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Grant Money To Help CMT Disabled Woman Improve Mobility With Leg Braces

by Susan
(Hazleton, PA, USA)

I am a 58-year-old woman that has suffered CMT (Charcot-Marie-Tooth) Disease from the age of five.

During those years of onset of the disease, I suffered many falls, and pains in my legs. Falling at the age of 31, I fractured my left ankle and ripped tendons.


The doctors told me I must begin to be fitted with plastic orthotics that fit in my shoes to correct my foot drop and weak ankles due to the damage of a disease called CMT.

This disease destroys the peroneal nerves on the front of the legs, which causes a foot drop, and deformities of the feet.

I tried to work, raise three children and was in and out of physical therapy three times a week for long stretches of time to try and strengthen what muscles in the leg still functioned.

Over the years until the year of 1993, I became disabled and was put on Social Security Disability.

After a long and difficult divorce from a marriage that lasted 17 years, I was left raising a 4-year-old son and 10-year-old daughter on my own.

I was forced to work a part-time job as a cashier in a local food store to support myself, manage a mortgage on a house and raise the two children.

Unfortunately, by earning over the limit and collecting a benefit for disability from Social Security, I incurred a large overpayment for the years I tried to work.

Now, after six years of the process of waivers and stoppages of full benefits, I have agreed to a loss of $100 a month of benefits for the next 27 years to help pay off the large overpayment to Social Security Disability.

I now live on a $666 a month benefit check probably for the rest of my life. If it wasn't for a friend who rented me a room in his house, I would certainly not be able to afford to live in any one-room apartments in any area of this USA.

I have been trying to treat my hands as well now for the past 17 years, since the disease has ravaged my forearms and hands now. I cannot pick up a piece of paper on the floor with my right hand due to the loss of muscle tone to my hands.

Working is impossible now, as I am totally disabled since 2004 due to an auto accident driving home late at night, during a snowstorm from a job on route 80 in PA. It left me with permanent neck and back injuries.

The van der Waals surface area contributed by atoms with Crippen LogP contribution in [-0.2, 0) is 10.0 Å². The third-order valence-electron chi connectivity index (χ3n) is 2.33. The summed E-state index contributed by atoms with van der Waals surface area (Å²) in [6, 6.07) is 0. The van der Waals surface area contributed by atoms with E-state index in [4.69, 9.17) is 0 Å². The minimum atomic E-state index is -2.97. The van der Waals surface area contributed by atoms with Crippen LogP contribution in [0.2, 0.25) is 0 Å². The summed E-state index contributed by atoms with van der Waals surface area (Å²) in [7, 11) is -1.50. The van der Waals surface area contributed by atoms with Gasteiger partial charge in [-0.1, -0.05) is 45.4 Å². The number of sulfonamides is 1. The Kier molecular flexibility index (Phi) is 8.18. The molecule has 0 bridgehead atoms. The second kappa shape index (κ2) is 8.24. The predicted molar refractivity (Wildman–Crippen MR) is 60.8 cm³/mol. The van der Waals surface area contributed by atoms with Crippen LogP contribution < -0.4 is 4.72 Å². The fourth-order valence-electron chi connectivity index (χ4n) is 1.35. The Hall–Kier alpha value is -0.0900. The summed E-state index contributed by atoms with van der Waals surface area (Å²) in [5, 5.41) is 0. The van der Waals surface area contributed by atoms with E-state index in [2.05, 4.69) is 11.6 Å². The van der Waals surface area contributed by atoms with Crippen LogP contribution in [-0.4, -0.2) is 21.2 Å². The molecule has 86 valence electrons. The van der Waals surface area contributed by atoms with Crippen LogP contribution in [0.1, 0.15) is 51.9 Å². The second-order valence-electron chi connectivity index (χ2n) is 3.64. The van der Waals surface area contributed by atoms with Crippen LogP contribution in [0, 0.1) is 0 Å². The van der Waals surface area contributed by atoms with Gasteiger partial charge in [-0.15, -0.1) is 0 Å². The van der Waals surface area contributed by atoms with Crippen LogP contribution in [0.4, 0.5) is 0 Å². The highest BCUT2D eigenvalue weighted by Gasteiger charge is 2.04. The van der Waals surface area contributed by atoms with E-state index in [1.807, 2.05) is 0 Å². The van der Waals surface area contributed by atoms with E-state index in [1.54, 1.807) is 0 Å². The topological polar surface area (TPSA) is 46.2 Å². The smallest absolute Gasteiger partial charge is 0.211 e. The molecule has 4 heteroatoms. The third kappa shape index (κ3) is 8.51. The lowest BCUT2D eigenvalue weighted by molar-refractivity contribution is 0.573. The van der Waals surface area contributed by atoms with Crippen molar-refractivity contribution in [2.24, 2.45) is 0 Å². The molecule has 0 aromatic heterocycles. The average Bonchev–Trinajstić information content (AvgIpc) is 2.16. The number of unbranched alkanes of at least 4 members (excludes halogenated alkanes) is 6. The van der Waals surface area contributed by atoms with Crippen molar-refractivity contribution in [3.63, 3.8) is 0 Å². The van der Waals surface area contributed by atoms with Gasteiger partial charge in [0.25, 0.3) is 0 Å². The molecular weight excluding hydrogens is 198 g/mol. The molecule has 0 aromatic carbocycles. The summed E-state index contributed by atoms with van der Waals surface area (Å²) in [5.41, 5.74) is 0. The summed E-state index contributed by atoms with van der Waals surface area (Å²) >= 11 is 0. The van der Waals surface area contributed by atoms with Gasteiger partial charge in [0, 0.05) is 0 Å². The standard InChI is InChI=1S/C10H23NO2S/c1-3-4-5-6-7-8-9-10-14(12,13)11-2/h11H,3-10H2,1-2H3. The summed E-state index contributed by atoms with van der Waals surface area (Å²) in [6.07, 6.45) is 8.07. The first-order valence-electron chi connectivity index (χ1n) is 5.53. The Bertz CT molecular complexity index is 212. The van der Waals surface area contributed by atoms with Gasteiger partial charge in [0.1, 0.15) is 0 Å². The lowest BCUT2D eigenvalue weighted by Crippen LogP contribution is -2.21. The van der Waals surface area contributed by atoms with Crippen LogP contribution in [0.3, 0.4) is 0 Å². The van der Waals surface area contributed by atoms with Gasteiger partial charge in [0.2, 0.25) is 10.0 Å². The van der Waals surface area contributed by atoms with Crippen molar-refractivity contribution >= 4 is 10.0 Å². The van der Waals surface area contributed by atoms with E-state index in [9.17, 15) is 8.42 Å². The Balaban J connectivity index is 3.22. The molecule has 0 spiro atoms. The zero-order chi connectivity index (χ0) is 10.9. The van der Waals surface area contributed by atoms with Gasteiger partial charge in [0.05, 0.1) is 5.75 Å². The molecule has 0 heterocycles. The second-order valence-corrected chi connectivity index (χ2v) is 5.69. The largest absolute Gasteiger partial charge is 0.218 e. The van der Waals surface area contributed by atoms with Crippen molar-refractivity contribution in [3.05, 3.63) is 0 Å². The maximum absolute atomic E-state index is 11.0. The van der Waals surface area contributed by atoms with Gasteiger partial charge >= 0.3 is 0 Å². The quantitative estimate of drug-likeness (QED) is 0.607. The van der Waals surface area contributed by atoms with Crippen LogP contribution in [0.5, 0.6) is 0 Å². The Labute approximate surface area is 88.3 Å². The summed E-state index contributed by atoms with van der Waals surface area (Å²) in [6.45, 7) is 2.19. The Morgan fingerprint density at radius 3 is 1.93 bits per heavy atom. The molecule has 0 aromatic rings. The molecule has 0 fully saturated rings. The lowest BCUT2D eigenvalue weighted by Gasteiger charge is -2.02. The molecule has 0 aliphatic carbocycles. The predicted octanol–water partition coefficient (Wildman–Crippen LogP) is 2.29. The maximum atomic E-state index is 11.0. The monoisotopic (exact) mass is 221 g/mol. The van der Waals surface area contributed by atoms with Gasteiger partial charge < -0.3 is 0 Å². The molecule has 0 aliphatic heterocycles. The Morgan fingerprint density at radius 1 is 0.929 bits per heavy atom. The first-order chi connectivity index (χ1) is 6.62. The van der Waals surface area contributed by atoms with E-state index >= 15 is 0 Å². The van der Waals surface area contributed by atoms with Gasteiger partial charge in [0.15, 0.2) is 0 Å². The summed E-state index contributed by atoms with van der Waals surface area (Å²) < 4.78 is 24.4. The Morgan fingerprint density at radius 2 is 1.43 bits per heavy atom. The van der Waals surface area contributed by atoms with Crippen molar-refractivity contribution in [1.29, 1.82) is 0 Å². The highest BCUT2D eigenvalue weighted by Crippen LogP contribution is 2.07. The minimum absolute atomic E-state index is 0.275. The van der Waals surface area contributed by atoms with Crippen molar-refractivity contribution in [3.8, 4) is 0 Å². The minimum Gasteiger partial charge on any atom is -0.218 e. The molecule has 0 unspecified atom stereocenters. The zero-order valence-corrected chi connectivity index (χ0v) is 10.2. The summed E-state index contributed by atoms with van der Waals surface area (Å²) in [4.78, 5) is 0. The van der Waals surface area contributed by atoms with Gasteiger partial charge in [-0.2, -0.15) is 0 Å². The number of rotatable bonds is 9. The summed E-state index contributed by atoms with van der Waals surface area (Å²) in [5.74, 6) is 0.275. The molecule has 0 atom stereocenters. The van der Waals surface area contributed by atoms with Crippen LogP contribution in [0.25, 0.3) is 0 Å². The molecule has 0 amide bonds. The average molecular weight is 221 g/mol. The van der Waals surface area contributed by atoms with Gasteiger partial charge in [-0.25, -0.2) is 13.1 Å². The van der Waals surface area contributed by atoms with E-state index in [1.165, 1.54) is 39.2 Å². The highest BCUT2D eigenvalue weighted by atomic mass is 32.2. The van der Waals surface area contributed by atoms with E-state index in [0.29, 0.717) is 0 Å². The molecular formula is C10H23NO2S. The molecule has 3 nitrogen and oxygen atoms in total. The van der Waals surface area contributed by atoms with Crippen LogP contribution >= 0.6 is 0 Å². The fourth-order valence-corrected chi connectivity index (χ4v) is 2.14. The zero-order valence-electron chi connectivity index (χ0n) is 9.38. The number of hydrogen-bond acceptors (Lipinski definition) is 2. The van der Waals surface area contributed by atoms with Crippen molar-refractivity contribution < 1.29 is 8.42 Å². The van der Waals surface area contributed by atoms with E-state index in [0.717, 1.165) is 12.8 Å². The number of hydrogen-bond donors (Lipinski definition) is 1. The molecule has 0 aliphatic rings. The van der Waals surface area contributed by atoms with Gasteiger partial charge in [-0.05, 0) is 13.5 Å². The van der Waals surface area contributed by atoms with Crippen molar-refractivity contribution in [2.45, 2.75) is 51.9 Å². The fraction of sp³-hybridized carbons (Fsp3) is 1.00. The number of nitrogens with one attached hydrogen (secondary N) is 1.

I had to purchase an Anodyne machine with a co-pay of $299, which I have to pay in four installments. This machine uses electronic pads that heat up my palms and bottoms of my feet.

It helps the poor circulation I suffer, with loss of sensation due to coldness and numbness in my hands, legs and feet.

I have tried wearing many kinds of braces including a current pair with metal side bars attached to orthopedic shoes that only lasted a month before the metal rivet broke and the stirrup worked its way through the heel of the shoes.

Now, I am forced to again, rely on my 12-year-old duct-taped older braces to walk around in till these are fixed again.

Today, while researching any new types of braces for CMT affected patients, I discovered a pair called Helios, which are made in a place called Ortho-Rehab, Las Vegas, NV.

I have to pay about $1000 worth of plane fare, lodgings, car rental and expenses for five days to be fitted with these braces which are the best ones available since the Doctor that owns this facility, wears them himself for he has CMT.

The cost of the braces could be upwards of $20,000 for the pair. I cannot afford to pay the 20% difference that Medicare will not cover due to my present income of only $666 a month.

I have PA state Medicaid and they do not cover any out of state medical expenses. Since the braces are not made around here, I must travel out of state to receive them.

I feel that a government sponsored grant would certainly be of great benefit in improving my state of health and mobility issues due to my disease, that is continuing to gradually worsen with improper bracing.

Comments for Grant Money To Help CMT Disabled Woman Improve Mobility With Leg Braces

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Feb 05, 2013
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This might help
by: Kim Hubbard